The current study extends the current literature on risk factors for poor overall health status by examining demographic characteristics, history of multiple rapes, different rape tactics, psychopathology, and substance use as contributors to risk for poor self-rated health in a national college sample of women. We hypothesized that multiple rape experiences, forcible rape, psychopathology (lifetime PTSD and depression), and substance use would be associated with significantly increased odds for poor self-rated health.



The list sample for college women was purchased from the American Student List (ASL), the largest and most widely used list of students in the United States. This list includes six million students who are currently attending approximately 1,000 U.S. colleges and universities. The sample list purchased contained about 17,000 randomly selected students. Respondents were stratified by region of the country, randomly selected, then released to a national surveying firm, SRBI (Schulman, Ronca, Bucuvalas, Incorporated), to be contacted via random digit dial methodology in proportion to the national census representation of college women. There were 253 different schools included in the sample from 47 different states. Two thousand telephone interviews (N=2,000, mean age = 20.13, SD = 3.19) were conducted.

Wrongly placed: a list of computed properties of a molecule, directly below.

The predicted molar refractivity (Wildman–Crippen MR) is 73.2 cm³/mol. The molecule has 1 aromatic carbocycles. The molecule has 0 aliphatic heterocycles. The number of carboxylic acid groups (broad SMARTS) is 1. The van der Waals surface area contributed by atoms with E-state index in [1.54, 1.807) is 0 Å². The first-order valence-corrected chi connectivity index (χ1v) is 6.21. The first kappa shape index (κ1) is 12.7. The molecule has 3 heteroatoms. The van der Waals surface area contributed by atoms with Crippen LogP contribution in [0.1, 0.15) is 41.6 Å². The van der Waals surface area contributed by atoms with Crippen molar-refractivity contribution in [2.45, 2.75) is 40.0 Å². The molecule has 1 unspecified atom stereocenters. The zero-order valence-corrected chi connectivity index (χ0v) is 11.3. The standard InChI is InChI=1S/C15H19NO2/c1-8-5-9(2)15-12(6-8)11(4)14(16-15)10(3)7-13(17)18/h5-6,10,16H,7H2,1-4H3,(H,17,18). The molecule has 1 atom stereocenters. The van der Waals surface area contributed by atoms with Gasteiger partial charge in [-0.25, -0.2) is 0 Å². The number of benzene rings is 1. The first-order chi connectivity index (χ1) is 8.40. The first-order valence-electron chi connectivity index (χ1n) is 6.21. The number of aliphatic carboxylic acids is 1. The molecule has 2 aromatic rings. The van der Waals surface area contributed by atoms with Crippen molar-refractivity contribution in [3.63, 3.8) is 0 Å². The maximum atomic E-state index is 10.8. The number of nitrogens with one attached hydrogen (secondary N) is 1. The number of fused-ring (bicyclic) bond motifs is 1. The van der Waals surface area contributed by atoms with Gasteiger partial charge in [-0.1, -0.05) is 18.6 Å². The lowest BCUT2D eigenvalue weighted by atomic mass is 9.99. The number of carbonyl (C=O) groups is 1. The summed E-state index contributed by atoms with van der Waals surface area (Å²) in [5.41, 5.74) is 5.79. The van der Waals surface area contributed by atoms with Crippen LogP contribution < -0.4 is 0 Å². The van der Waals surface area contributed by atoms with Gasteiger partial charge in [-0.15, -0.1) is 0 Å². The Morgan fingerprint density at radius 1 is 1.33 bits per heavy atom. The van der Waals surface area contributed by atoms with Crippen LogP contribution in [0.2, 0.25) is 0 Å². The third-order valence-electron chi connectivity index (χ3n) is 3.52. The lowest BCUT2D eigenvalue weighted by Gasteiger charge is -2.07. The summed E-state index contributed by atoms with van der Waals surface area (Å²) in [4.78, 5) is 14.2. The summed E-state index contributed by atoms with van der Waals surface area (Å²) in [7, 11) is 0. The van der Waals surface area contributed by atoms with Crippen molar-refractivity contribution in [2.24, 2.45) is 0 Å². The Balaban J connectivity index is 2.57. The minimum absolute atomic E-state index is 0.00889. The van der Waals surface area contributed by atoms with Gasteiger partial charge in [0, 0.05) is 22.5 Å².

Self-rated health

General health was measured by asking women to rate their health in comparison to other people their own age. Response choices ranged from “poor” to “excellent.” Due to the skewed distribution on this variable (only 1% reported poor health and 3% reported fair health), responses were dichotomized into “poor/only fair” health or “good/very good/excellent” health. This approach is consistent with the standard and psychometrically supported use of this measure.17, 23, 3740 For example, one study found results to be similar when comparing the dichotomous to the continuous version of this variable.40 This was also the case for the current study; therefore, findings are presented using the dichotomous variable.1

Mental Health

Lifetime posttraumatic Stress Disorder (PTSD) and lifetime major depressive episode (MDE) were assessed with the National Women’s Study (NWS) PTSD and major depressive episode modules, structured interviews based on Diagnostic and Statistical Manual of Mental Disorders 41 criteria, similar to other studies 42, 43. The MDE module consists of 19 items and assesses hallmark symptoms of depression, including persistent feelings of sadness as well as loss of interest or pleasure. Research on the NWS-PTSD and MDE modules has provided support for concurrent validity, internal consistency, and several forms of reliability 7, 8.

Substance Use